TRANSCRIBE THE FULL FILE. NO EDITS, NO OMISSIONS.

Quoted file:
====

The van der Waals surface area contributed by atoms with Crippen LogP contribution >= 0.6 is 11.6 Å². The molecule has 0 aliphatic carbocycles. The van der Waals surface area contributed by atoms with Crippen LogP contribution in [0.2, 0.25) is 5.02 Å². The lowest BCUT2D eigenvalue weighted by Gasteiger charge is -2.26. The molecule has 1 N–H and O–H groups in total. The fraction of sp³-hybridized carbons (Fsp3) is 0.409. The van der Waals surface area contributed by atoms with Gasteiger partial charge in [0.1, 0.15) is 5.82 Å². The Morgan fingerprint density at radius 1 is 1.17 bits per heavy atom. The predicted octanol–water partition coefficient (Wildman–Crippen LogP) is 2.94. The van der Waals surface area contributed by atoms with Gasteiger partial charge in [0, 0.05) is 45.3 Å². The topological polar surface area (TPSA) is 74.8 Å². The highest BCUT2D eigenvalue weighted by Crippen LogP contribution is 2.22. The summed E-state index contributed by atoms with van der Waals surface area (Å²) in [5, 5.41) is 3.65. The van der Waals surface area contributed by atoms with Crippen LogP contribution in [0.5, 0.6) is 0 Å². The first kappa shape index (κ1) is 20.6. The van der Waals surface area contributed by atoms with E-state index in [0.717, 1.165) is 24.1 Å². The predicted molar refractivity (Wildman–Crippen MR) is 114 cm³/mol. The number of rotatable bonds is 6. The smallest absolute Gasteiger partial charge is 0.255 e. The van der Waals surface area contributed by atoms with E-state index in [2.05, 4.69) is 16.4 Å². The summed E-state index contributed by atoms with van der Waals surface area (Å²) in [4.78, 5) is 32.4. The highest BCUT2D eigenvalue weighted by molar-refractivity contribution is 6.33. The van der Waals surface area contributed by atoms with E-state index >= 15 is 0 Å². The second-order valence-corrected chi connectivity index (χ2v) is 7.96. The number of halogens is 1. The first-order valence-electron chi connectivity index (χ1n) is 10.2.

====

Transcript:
The van der Waals surface area contributed by atoms with Crippen LogP contribution >= 0.6 is 11.6 Å². The molecule has 0 aliphatic carbocycles. The van der Waals surface area contributed by atoms with Crippen LogP contribution in [0.2, 0.25) is 5.02 Å². The lowest BCUT2D eigenvalue weighted by Gasteiger charge is -2.26. The molecule has 1 N–H and O–H groups in total. The fraction of sp³-hybridized carbons (Fsp3) is 0.409. The van der Waals surface area contributed by atoms with Gasteiger partial charge in [0.1, 0.15) is 5.82 Å². The Morgan fingerprint density at radius 1 is 1.17 bits per heavy atom. The predicted octanol–water partition coefficient (Wildman–Crippen LogP) is 2.94. The van der Waals surface area contributed by atoms with Gasteiger partial charge in [0, 0.05) is 45.3 Å². The topological polar surface area (TPSA) is 74.8 Å². The highest BCUT2D eigenvalue weighted by Crippen LogP contribution is 2.22. The summed E-state index contributed by atoms with van der Waals surface area (Å²) in [5, 5.41) is 3.65. The van der Waals surface area contributed by atoms with Crippen LogP contribution in [0.5, 0.6) is 0 Å². The first kappa shape index (κ1) is 20.6. The van der Waals surface area contributed by atoms with E-state index in [0.717, 1.165) is 24.1 Å². The predicted molar refractivity (Wildman–Crippen MR) is 114 cm³/mol. The number of rotatable bonds is 6. The smallest absolute Gasteiger partial charge is 0.255 e. The van der Waals surface area contributed by atoms with E-state index in [2.05, 4.69) is 16.4 Å². The summed E-state index contributed by atoms with van der Waals surface area (Å²) in [4.78, 5) is 32.4. The highest BCUT2D eigenvalue weighted by molar-refractivity contribution is 6.33. The van der Waals surface area contributed by atoms with E-state index >= 15 is 0 Å². The second-order valence-corrected chi connectivity index (χ2v) is 7.96. The number of halogens is 1. The first-order valence-electron chi connectivity index (χ1n) is 10.2.